So I officially graduated today, at long last. My thesis is done and for real this time. My forms are signed, my margins are correct, and my papers are turned in. Hooray!
If you have interest in reading any of the MA thesis I’ve been writing about for the past six months, my conclusion (in pdf) is here, and it should make sense without the previous 100 pages. In this conclusion, I discuss my subjects— Feministe, Feministing, and Jezebel— as well as Double X, Linda Hirshman, and all of those juicy bits. I also make recommendations for future research and for feminist blogs in general. (And if you’re interested in reading the whole thing, just let me know. I’d be happy to send it to you.)
We watched a movie last night that used this song, which I don’t think I’ve heard in full since I last had a cassette deck— about seven years ago.
Anyway, not much has changed since 1991, except there are no djs to blame anymore, just record companies. And you can just opt out, if you’re that type, and most of my friends are, so they just ignore who Lady Gaga is. So. There’s that.
Personally I like the radio when I’m driving, but it’s been bad for so long that it seems like it’s just a lost medium, at least for finding new music. But I can’t stop listnening. Am I a prisoner-radio listener? Probably.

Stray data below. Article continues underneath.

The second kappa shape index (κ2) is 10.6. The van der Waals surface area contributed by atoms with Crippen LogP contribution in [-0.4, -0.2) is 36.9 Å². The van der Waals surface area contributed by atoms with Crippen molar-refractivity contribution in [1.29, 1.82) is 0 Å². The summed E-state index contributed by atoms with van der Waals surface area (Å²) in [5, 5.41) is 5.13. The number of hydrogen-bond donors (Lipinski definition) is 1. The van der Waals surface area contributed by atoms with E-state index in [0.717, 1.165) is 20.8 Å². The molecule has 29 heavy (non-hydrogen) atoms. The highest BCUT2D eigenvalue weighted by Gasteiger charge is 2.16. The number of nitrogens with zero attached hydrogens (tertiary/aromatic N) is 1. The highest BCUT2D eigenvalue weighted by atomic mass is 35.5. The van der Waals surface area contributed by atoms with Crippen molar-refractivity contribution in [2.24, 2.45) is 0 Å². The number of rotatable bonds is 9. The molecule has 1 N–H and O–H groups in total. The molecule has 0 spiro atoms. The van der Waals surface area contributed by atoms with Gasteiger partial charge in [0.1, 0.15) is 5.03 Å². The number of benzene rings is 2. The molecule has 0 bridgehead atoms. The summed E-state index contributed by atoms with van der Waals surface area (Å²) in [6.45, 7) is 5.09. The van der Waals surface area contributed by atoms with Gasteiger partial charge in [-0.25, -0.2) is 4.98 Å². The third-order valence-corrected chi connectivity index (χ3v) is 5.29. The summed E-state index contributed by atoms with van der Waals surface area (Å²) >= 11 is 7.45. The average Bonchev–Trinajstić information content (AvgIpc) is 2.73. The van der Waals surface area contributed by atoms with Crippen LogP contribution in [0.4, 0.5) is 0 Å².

You know who you are, you Michael deniers, listenin’ to your The Cure or Aerosmith. You always considered Michael’s music silly. Not serious. Lame, mainstream. “Popular.”…
I don’t blame The Cure. That was your call. The Cure is just out there, like car horns or people who make noise when they cry. The Cure is a choice. When we hear Michael, it is not a choice to feel the beat. It is not a choice to cock your head and straighten all the fingers on your right hand.
We had Thriller growing up, and I remember all the music videos, and I really wanted to buy HIStory when it came out, but really, my favorite Michael Jackson memory is when my sister and I used to sing “You Are Not Alone” to each other. She was 16; I was 12.
The bridge begins as follows: “Whisper three words and I’ll come running.”
My sister and I interpreted it as “Whisper ‘three words’ and I’ll come running,” so after we would sing it, she would whisper, “Three words” and I mimed running. (So clever, so endearing.)
According to the Wiki, “You Were Not Alone” was the first song to debut at number one on Billboard’s Hot 100, where it was number one for only one week.
“I noticed a couple of very attractive women, both of them Republicans, in the legislature. I want you to be sure to emphasize to our people, God, let’s look for some… Understand, I don’t do it because I’m for women, but I’m doing it because I think maybe a woman might win someplace where a man might not… So have you got that in mind?”—
Tomorrow I have an occasion for which I must dress business-professionally. I bought a suity sheath dress back in January for such an occasion, and I’m probably going to wear that. The only thing is: the dress is wool and angora. It’s not excessively heavy, but it’s still wool and angora. And the high tomorrow is 91.